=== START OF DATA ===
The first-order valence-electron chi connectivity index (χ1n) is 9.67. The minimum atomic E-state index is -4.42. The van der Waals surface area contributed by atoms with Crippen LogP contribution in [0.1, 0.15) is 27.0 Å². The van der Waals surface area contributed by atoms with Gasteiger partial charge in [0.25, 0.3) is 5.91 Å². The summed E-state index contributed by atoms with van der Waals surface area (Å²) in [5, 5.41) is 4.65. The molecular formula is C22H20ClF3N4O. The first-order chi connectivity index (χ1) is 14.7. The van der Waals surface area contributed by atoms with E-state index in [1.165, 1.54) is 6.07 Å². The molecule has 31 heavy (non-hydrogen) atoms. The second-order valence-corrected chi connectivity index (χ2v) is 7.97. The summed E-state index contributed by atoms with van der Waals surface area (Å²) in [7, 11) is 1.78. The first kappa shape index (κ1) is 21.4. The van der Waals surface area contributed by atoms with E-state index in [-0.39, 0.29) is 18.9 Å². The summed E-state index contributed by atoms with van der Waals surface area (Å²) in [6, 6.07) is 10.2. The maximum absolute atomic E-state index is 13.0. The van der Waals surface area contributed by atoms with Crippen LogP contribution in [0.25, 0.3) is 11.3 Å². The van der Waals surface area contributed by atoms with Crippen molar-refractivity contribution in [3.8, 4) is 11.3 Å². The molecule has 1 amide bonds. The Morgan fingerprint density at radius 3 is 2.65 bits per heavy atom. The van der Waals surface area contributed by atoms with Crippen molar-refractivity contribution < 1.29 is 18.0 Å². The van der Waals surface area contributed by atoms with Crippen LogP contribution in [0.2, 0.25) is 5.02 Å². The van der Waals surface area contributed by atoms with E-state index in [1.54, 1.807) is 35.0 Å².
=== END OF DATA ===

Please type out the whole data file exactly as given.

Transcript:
The first-order valence-electron chi connectivity index (χ1n) is 9.67. The minimum atomic E-state index is -4.42. The van der Waals surface area contributed by atoms with Crippen LogP contribution in [0.1, 0.15) is 27.0 Å². The van der Waals surface area contributed by atoms with Gasteiger partial charge in [0.25, 0.3) is 5.91 Å². The summed E-state index contributed by atoms with van der Waals surface area (Å²) in [5, 5.41) is 4.65. The molecular formula is C22H20ClF3N4O. The first-order chi connectivity index (χ1) is 14.7. The van der Waals surface area contributed by atoms with E-state index in [1.165, 1.54) is 6.07 Å². The molecule has 31 heavy (non-hydrogen) atoms. The second-order valence-corrected chi connectivity index (χ2v) is 7.97. The summed E-state index contributed by atoms with van der Waals surface area (Å²) in [7, 11) is 1.78. The first kappa shape index (κ1) is 21.4. The van der Waals surface area contributed by atoms with E-state index in [-0.39, 0.29) is 18.9 Å². The summed E-state index contributed by atoms with van der Waals surface area (Å²) in [6, 6.07) is 10.2. The maximum absolute atomic E-state index is 13.0. The van der Waals surface area contributed by atoms with Crippen LogP contribution in [0.25, 0.3) is 11.3 Å². The van der Waals surface area contributed by atoms with Crippen molar-refractivity contribution in [3.8, 4) is 11.3 Å². The molecule has 1 amide bonds. The Morgan fingerprint density at radius 3 is 2.65 bits per heavy atom. The van der Waals surface area contributed by atoms with Crippen molar-refractivity contribution < 1.29 is 18.0 Å². The van der Waals surface area contributed by atoms with Crippen LogP contribution in [0.2, 0.25) is 5.02 Å². The van der Waals surface area contributed by atoms with E-state index in [1.54, 1.807) is 35.0 Å².